George W. Bush To NatGeo: ‘I Felt A Sense Of Closure’ Upon Learning Of Bin Laden’s Death
Former president George W. Bush is set to give his reaction to the capture and killing of Osama Bin Laden — a name that loomed over much of Bush’s presidency — in an upcoming special for the National Geographic Channel set to act as the cornerstone for programming commemorating the 10th anniversary of the attacks on September 11th.
In an interview that took four months to negotiate and which eventually happened to be scheduled two days after the world learned that SEAL Team Six members had found and shot the terrorist mastermind at his Abbottabad compound, Bush shares his first thoughts on the day the World Trade Center fell and the Pentagon collapsed. The Hollywood Reporter was able to obtain exclusive quotes from the film:
One of my concerns, like the concerns of other husbands and wives, was, “Was my spouse okay? Was Laura okay? And my second concern was “Were our girls okay?”… And I finally found her [Laura]. She was in a secure location. And it was awesome to hear her voice. And she had talked to the girls. And they were secure.
Bush also recounts that his reaction to news of Bin Laden’s death, which he discovered after rushing home from a Dallas restaurant to take a call from President Barack Obama, was more somber and meditative than outright joyful:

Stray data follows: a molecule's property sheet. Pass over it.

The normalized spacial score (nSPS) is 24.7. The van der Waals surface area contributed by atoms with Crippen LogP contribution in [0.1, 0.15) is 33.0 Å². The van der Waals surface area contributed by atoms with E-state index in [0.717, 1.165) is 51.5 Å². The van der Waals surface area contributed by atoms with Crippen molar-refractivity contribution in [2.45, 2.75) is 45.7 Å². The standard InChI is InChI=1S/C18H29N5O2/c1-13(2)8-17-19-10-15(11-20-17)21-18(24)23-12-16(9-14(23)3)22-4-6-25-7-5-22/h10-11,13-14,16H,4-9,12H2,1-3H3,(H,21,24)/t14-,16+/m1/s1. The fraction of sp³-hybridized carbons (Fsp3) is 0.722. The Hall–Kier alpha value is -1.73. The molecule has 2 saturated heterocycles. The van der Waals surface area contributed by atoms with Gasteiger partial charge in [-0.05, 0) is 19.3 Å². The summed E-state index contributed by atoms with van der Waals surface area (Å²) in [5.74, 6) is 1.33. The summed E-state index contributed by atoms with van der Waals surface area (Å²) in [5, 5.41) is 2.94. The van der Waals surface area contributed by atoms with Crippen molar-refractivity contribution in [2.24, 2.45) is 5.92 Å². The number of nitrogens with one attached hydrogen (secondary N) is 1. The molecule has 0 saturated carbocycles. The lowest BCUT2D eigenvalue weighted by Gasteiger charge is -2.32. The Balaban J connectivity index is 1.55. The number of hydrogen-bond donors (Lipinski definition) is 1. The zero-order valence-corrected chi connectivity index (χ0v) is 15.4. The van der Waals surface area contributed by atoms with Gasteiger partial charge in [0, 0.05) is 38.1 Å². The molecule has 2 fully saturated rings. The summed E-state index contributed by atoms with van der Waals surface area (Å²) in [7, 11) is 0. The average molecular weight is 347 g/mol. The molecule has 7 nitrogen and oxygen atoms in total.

I didn’t… feel any great sense of happiness. Or jubilation. I felt a sense of closure. And I felt a sense of gratitude that justice had been done.
The documentary, directed by Peter Schnall, a New York-based filmmaker who had previously gotten to know President Bush when the two flew together on Air Force One in preparation for an earlier documentary film, was also able to get the former President to open up and give a rather lyrical account of his visit to Ground Zero in the days following the attacks:
From the air it looked like… a giant scar. But when I actually got to the site, it was like walking into hell.
George W. Bush: The 9/11 Interview premieres August 28th on the National Geographic Channel.
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